The United Kingdom is to scale up development support for Ghana over the next four years after a review of its bilateral aid strategy.
The UK government said it would increase its annual development assistance from £85 million in 2010/11 to £100 million in 2014/15, making a total of £375 million or GH¢ 900 million over the next four years.
Mr Tom Crowards, Deputy Country Director of the UK Department for International Development (DFID), who announced this at a press briefing in Accra on Wednesday, said the support would help the Ghana government to deal with the problems of bureaucracy in public institutions so as to accelerate the growth of the private sector.
It will also help in promoting farmers’ access to markets to enhance the livelihood of small scale farmers, especially those in the Northern Regions.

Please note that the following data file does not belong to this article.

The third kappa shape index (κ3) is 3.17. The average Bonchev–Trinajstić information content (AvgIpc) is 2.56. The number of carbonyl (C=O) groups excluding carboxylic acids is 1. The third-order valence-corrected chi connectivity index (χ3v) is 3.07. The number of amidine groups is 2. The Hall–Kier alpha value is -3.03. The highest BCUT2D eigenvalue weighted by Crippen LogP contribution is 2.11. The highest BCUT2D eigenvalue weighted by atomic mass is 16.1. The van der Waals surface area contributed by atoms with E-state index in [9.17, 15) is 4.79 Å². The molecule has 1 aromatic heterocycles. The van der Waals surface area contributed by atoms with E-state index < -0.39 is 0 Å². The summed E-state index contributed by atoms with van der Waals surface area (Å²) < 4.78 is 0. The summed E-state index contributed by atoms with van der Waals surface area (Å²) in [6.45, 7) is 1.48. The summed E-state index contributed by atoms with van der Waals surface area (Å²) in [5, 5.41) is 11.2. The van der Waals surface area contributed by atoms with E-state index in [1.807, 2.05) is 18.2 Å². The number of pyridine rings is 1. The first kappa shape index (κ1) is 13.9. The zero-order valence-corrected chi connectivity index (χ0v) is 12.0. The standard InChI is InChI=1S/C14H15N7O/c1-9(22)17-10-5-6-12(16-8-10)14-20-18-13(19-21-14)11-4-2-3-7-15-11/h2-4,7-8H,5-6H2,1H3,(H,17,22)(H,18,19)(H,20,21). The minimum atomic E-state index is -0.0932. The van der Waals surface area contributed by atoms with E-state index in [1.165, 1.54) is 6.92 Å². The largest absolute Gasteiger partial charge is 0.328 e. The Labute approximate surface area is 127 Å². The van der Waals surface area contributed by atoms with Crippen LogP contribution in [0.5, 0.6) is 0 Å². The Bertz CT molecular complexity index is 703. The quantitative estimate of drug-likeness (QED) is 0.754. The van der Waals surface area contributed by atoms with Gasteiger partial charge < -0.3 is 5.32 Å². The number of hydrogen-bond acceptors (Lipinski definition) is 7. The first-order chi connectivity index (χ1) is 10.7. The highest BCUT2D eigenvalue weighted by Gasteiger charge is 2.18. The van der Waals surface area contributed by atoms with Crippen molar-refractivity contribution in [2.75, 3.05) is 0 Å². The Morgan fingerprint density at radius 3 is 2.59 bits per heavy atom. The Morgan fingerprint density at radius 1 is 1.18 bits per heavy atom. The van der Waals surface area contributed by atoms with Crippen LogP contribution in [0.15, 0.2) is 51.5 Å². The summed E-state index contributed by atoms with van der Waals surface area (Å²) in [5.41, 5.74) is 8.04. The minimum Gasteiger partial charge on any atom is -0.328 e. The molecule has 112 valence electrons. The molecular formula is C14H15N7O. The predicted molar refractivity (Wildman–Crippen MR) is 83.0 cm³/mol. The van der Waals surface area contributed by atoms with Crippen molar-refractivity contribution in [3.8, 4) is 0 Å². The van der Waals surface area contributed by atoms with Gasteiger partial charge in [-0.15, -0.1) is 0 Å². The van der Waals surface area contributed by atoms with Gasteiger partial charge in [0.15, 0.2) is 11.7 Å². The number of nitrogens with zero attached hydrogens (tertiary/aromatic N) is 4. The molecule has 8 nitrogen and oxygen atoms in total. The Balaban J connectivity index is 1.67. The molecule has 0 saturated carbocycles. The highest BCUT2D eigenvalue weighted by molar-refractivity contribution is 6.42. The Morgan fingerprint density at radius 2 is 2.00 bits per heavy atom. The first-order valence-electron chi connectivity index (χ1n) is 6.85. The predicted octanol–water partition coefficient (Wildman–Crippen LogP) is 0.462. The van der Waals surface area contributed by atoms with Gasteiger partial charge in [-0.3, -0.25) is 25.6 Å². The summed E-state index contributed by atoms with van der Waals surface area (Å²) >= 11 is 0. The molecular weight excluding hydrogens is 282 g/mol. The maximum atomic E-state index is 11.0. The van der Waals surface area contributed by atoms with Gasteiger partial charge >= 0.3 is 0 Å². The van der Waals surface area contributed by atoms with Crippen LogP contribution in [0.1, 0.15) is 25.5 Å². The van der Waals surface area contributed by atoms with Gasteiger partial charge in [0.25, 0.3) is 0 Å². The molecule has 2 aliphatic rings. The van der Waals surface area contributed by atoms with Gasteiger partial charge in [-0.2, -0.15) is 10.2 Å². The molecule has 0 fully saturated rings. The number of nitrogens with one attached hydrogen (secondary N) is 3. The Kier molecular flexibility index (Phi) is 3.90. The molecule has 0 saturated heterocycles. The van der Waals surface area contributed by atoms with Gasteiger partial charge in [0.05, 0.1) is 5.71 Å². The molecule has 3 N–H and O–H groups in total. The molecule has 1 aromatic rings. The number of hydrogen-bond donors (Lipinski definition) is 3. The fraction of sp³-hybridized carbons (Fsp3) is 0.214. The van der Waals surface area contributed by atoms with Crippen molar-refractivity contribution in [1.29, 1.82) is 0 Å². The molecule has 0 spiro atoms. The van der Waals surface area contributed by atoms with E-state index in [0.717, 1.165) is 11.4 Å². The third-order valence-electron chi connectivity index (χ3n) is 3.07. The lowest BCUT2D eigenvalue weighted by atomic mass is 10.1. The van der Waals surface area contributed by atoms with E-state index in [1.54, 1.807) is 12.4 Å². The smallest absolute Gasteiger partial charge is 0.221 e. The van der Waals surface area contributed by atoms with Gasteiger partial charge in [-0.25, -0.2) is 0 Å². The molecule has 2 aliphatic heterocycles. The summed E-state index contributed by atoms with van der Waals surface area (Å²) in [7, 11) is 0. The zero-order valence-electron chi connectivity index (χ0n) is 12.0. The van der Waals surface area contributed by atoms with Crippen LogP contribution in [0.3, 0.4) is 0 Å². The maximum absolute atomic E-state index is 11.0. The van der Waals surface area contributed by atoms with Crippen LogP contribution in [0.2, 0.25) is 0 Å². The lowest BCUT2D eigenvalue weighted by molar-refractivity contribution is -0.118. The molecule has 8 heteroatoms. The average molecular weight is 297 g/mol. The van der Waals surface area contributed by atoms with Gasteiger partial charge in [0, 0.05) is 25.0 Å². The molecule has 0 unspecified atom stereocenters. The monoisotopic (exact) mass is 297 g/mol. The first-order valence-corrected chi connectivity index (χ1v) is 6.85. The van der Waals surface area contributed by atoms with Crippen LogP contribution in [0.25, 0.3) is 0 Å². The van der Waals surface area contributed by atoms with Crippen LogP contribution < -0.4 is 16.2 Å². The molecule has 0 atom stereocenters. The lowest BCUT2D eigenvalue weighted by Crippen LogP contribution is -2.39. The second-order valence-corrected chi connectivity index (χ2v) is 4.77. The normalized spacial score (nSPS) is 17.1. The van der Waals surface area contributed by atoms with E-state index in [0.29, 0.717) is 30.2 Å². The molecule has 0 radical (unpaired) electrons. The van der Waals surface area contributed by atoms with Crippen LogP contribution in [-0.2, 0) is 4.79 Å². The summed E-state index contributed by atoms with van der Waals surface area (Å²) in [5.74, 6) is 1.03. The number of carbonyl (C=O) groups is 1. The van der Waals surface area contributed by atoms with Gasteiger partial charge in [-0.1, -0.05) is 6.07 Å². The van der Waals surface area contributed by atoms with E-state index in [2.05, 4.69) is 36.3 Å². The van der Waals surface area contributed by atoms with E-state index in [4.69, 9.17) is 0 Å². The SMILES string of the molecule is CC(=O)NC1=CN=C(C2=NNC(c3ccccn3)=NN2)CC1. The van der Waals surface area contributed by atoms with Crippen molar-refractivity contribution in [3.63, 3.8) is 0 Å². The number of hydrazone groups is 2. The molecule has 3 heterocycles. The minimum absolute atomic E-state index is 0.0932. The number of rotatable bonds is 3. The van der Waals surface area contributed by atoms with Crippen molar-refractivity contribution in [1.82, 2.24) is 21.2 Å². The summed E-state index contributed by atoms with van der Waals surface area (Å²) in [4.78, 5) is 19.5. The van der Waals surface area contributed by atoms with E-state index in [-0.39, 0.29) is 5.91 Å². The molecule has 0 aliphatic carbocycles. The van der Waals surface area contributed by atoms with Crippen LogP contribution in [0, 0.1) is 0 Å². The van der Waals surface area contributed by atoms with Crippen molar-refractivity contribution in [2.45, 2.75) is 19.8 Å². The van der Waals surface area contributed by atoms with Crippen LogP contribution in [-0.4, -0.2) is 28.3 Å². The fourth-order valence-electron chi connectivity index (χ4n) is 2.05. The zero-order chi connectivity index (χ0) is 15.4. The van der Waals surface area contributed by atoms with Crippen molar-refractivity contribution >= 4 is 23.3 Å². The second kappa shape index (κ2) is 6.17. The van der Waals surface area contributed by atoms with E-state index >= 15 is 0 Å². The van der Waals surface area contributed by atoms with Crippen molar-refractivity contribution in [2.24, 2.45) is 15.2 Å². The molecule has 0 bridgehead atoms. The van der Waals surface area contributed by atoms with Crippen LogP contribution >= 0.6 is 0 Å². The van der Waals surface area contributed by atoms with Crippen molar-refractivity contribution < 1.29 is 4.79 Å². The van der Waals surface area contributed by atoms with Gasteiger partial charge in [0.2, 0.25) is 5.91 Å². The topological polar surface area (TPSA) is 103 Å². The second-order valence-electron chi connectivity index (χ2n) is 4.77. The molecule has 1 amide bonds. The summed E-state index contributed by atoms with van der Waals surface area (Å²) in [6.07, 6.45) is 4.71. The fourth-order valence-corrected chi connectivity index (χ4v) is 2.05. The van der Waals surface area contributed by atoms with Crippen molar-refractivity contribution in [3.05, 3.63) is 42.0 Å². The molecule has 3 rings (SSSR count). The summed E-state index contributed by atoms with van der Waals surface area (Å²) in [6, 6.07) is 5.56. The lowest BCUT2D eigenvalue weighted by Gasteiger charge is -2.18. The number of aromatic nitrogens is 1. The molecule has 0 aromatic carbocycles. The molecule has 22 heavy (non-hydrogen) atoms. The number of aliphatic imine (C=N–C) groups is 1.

Other areas to be covered are education, governance, health and support for the vulnerable through the Livelihood Empowerment Against Poverty (LEAP) Programme.
Mr Daniel Graymore, Acting Country Director of DFID Ghana, said the two governments would work together to improve the budgeting system, ensure efficient management of oil revenues and promote accountability as well as expand the LEAP intervention.
Mr Graymore said within the four years, the UK support would enable the government to check poor teacher attendance and absenteeism and boost the training of 46,000 new teachers.
There will also be the provision of cash grants to over 250,000 of the poorest and most vulnerable people in Ghana, 75 per cent of which will be for women in addition to providing incentives to ensure that 60,000 girls attend high school and the distribution of 4.75 million bednets to help prevent malaria by 2015.
Mr Matthew Johnson, Deputy British High Commissioner to Ghana, said Ghana and Britain had a shared commitment and responsibility to fight poverty.